SportsN.F.L. Vaccine Holdouts Face Training Camp Scrutiny

N.F.L. Vaccine Holdouts Face Training Camp Scrutiny

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About 70 percent of N.F.L. players are Black, a racial group that is already suspicious of the vaccine and has limited access to it, and whose members are killed by the virus at a higher rate. Only 41 percent of those who have received the vaccine nationally are people of color, according to the C.D.C. and the Kaiser Family Foundation. The distrust among some N.F.L. players mimics societal trends, Golden said.

“We don’t know their experiences growing up or interacting with the health care system,” Golden said. “Just because they are athletes doesn’t mean their lived experience doesn’t have influence, and I think we have to acknowledge that.”

The Denver Broncos were one of the first teams in the N.F.L. to vaccinate 85 percent of their players, thanks to a lot of education, discussion and communication, said George Paton, the team’s general manager.

Last season, Dr. Michelle Barron, the senior medical director of infection prevention at UCHealth, advised the franchise on Covid-related issues. As the vaccine became widely available this spring, she led informational sessions with the team and privately with players’ families if requested. She also helped coordinate a vaccine clinic in April at the Broncos’ facility. Their vaccination rate did not surprise her, she said.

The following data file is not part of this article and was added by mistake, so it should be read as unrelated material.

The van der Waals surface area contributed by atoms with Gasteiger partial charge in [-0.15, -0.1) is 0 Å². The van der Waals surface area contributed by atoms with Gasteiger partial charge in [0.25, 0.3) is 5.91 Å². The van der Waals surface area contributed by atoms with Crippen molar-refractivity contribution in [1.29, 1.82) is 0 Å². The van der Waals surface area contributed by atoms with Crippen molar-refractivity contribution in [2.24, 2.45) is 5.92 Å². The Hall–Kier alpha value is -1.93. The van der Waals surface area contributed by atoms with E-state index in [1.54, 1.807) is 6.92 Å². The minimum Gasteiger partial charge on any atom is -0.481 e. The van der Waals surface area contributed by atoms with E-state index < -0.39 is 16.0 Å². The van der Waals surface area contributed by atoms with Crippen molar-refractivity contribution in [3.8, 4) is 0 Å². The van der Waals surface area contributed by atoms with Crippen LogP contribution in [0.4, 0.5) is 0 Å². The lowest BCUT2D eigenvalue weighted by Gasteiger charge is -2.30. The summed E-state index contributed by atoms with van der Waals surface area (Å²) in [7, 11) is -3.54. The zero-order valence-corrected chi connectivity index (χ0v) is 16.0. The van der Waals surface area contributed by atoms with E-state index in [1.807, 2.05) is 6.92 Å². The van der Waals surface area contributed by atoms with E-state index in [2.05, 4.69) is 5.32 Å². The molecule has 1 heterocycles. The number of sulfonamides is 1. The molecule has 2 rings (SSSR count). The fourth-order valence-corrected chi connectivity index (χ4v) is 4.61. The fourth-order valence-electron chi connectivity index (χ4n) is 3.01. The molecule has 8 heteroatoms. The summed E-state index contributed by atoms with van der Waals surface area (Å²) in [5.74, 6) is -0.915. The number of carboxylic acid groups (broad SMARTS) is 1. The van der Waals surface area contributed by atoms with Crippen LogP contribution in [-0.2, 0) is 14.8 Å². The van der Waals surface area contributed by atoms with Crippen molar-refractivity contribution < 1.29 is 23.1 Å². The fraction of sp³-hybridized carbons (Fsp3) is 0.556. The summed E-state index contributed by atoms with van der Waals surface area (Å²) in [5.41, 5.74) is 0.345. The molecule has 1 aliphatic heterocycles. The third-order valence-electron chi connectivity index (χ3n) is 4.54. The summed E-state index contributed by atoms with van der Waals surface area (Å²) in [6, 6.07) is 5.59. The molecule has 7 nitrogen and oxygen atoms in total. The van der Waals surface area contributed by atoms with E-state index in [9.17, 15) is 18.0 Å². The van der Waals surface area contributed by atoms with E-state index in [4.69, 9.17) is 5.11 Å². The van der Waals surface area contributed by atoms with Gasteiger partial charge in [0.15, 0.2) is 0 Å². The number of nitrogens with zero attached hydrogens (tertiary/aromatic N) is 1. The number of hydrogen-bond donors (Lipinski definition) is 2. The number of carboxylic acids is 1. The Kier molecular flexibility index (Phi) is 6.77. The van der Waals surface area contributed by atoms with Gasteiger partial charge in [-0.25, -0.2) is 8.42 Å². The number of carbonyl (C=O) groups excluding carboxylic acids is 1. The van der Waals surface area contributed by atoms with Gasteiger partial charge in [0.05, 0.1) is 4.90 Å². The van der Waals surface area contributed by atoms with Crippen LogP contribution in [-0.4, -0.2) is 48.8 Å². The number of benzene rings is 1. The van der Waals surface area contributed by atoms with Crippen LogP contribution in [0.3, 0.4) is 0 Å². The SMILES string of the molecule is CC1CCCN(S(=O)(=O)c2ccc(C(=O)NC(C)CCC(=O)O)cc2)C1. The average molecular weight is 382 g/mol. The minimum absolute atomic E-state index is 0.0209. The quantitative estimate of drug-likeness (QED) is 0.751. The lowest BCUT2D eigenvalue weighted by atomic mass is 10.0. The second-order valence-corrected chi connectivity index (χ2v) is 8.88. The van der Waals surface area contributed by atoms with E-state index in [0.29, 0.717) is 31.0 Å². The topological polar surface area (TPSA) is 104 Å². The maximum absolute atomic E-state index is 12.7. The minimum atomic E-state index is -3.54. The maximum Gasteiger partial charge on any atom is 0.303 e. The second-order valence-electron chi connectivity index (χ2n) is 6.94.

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“From the feedback I got, the important thing for them was to feel like they had the information, for them to be able to digest and then come back and ask smart questions,” Barron said in an interview Thursday.

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As training camp progresses, unvaccinated players battling for roster spots may face challenges. Beasley said in a news conference that unvaccinated young players have told him they fear they may be cut. Ballard, the Colts general manager, said that those decisions are made on a case-by-case basis, but that the question of vaccination did make the process harder, especially for free agents whose unvaccinated status would mean they’d have to be tested more often. Regardless, he said he would try to evaluate fairly.

“Whoever wins the job on the field, that’s who’s making the team,” Ballard said. “I’m not going to take a player just because he’s vaccinated that hadn’t won the job. What message are you sending to your locker room?”

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